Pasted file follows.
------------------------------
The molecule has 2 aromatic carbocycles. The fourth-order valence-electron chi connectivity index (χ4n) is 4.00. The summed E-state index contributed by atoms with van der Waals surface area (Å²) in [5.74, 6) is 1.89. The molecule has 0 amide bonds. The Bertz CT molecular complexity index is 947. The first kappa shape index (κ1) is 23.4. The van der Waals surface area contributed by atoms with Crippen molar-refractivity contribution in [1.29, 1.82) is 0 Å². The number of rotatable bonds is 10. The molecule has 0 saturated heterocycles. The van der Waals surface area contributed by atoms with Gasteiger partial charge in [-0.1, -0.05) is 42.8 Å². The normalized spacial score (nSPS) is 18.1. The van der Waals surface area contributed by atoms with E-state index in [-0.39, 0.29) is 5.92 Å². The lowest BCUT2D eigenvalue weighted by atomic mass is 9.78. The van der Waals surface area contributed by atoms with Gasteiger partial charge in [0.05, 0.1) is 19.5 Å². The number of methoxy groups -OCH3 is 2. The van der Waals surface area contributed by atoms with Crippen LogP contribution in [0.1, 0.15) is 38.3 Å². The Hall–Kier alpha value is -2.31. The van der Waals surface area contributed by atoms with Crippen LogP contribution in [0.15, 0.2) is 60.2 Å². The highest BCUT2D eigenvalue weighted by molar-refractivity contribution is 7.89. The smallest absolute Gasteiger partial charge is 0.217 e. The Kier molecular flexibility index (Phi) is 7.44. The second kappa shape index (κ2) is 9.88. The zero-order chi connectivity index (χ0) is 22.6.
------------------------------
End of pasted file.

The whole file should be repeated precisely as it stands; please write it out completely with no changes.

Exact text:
The molecule has 2 aromatic carbocycles. The fourth-order valence-electron chi connectivity index (χ4n) is 4.00. The summed E-state index contributed by atoms with van der Waals surface area (Å²) in [5.74, 6) is 1.89. The molecule has 0 amide bonds. The Bertz CT molecular complexity index is 947. The first kappa shape index (κ1) is 23.4. The van der Waals surface area contributed by atoms with Crippen molar-refractivity contribution in [1.29, 1.82) is 0 Å². The number of rotatable bonds is 10. The molecule has 0 saturated heterocycles. The van der Waals surface area contributed by atoms with Gasteiger partial charge in [-0.1, -0.05) is 42.8 Å². The normalized spacial score (nSPS) is 18.1. The van der Waals surface area contributed by atoms with E-state index in [-0.39, 0.29) is 5.92 Å². The lowest BCUT2D eigenvalue weighted by atomic mass is 9.78. The van der Waals surface area contributed by atoms with Gasteiger partial charge in [0.05, 0.1) is 19.5 Å². The number of methoxy groups -OCH3 is 2. The van der Waals surface area contributed by atoms with Crippen LogP contribution in [0.1, 0.15) is 38.3 Å². The Hall–Kier alpha value is -2.31. The van der Waals surface area contributed by atoms with Crippen LogP contribution in [0.15, 0.2) is 60.2 Å². The highest BCUT2D eigenvalue weighted by molar-refractivity contribution is 7.89. The smallest absolute Gasteiger partial charge is 0.217 e. The Kier molecular flexibility index (Phi) is 7.44. The second kappa shape index (κ2) is 9.88. The zero-order chi connectivity index (χ0) is 22.6.